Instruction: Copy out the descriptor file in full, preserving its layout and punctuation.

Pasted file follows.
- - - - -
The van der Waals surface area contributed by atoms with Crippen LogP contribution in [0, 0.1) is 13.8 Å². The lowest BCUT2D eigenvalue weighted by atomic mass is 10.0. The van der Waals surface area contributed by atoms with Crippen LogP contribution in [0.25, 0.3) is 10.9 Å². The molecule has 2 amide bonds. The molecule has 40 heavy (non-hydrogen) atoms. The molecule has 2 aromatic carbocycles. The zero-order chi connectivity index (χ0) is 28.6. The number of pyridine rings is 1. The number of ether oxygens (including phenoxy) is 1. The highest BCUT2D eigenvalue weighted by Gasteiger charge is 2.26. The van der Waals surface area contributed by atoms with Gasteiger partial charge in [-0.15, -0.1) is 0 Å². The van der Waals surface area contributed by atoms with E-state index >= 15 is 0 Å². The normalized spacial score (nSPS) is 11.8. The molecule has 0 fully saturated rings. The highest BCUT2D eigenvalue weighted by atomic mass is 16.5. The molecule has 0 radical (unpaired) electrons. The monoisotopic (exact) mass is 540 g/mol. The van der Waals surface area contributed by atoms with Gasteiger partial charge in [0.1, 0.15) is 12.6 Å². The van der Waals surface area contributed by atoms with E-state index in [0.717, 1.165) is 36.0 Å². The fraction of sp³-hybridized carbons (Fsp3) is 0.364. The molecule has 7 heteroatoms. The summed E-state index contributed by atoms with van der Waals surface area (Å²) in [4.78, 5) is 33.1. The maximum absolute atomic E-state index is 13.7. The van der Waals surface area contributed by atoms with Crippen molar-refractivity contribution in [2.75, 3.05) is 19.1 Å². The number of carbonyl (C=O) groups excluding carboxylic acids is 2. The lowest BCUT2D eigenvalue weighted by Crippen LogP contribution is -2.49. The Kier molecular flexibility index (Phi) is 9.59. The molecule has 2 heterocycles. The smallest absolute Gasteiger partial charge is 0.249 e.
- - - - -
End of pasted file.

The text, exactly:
The van der Waals surface area contributed by atoms with Crippen LogP contribution in [0, 0.1) is 13.8 Å². The lowest BCUT2D eigenvalue weighted by atomic mass is 10.0. The van der Waals surface area contributed by atoms with Crippen LogP contribution in [0.25, 0.3) is 10.9 Å². The molecule has 2 amide bonds. The molecule has 40 heavy (non-hydrogen) atoms. The molecule has 2 aromatic carbocycles. The zero-order chi connectivity index (χ0) is 28.6. The number of pyridine rings is 1. The number of ether oxygens (including phenoxy) is 1. The highest BCUT2D eigenvalue weighted by Gasteiger charge is 2.26. The van der Waals surface area contributed by atoms with Gasteiger partial charge in [-0.15, -0.1) is 0 Å². The van der Waals surface area contributed by atoms with E-state index >= 15 is 0 Å². The normalized spacial score (nSPS) is 11.8. The molecule has 0 fully saturated rings. The highest BCUT2D eigenvalue weighted by atomic mass is 16.5. The molecule has 0 radical (unpaired) electrons. The monoisotopic (exact) mass is 540 g/mol. The van der Waals surface area contributed by atoms with Gasteiger partial charge in [0.1, 0.15) is 12.6 Å². The van der Waals surface area contributed by atoms with E-state index in [0.717, 1.165) is 36.0 Å². The fraction of sp³-hybridized carbons (Fsp3) is 0.364. The molecule has 7 heteroatoms. The summed E-state index contributed by atoms with van der Waals surface area (Å²) in [4.78, 5) is 33.1. The maximum absolute atomic E-state index is 13.7. The van der Waals surface area contributed by atoms with Crippen molar-refractivity contribution in [2.75, 3.05) is 19.1 Å². The number of carbonyl (C=O) groups excluding carboxylic acids is 2. The lowest BCUT2D eigenvalue weighted by Crippen LogP contribution is -2.49. The Kier molecular flexibility index (Phi) is 9.59. The molecule has 2 heterocycles. The smallest absolute Gasteiger partial charge is 0.249 e.